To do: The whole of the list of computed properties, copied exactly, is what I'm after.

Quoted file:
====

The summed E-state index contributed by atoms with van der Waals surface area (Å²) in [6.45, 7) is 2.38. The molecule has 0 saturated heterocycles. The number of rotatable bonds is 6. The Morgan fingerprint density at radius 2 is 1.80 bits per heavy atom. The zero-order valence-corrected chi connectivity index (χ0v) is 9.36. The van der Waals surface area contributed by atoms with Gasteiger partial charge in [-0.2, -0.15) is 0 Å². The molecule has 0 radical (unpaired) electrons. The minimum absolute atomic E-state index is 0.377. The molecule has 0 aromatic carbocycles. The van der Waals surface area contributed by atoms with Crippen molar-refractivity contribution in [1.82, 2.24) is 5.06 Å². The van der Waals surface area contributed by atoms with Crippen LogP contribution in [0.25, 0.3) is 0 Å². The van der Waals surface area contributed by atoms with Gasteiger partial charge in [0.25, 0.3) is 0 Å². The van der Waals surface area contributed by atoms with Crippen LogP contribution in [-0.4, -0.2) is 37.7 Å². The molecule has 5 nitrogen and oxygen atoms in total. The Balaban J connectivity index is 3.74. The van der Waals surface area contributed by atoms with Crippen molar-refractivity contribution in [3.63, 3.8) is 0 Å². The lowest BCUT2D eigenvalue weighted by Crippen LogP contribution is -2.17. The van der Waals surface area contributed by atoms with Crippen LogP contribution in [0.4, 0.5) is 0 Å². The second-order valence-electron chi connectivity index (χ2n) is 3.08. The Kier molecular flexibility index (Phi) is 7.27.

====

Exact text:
The summed E-state index contributed by atoms with van der Waals surface area (Å²) in [6.45, 7) is 2.38. The molecule has 0 saturated heterocycles. The number of rotatable bonds is 6. The Morgan fingerprint density at radius 2 is 1.80 bits per heavy atom. The zero-order valence-corrected chi connectivity index (χ0v) is 9.36. The van der Waals surface area contributed by atoms with Gasteiger partial charge in [-0.2, -0.15) is 0 Å². The molecule has 0 radical (unpaired) electrons. The minimum absolute atomic E-state index is 0.377. The molecule has 0 aromatic carbocycles. The van der Waals surface area contributed by atoms with Crippen molar-refractivity contribution in [1.82, 2.24) is 5.06 Å². The van der Waals surface area contributed by atoms with Crippen LogP contribution in [0.25, 0.3) is 0 Å². The van der Waals surface area contributed by atoms with Gasteiger partial charge in [0.25, 0.3) is 0 Å². The van der Waals surface area contributed by atoms with Crippen LogP contribution in [-0.4, -0.2) is 37.7 Å². The molecule has 5 nitrogen and oxygen atoms in total. The Balaban J connectivity index is 3.74. The van der Waals surface area contributed by atoms with Crippen molar-refractivity contribution in [3.63, 3.8) is 0 Å². The lowest BCUT2D eigenvalue weighted by Crippen LogP contribution is -2.17. The van der Waals surface area contributed by atoms with Crippen LogP contribution in [0.4, 0.5) is 0 Å². The second-order valence-electron chi connectivity index (χ2n) is 3.08. The Kier molecular flexibility index (Phi) is 7.27.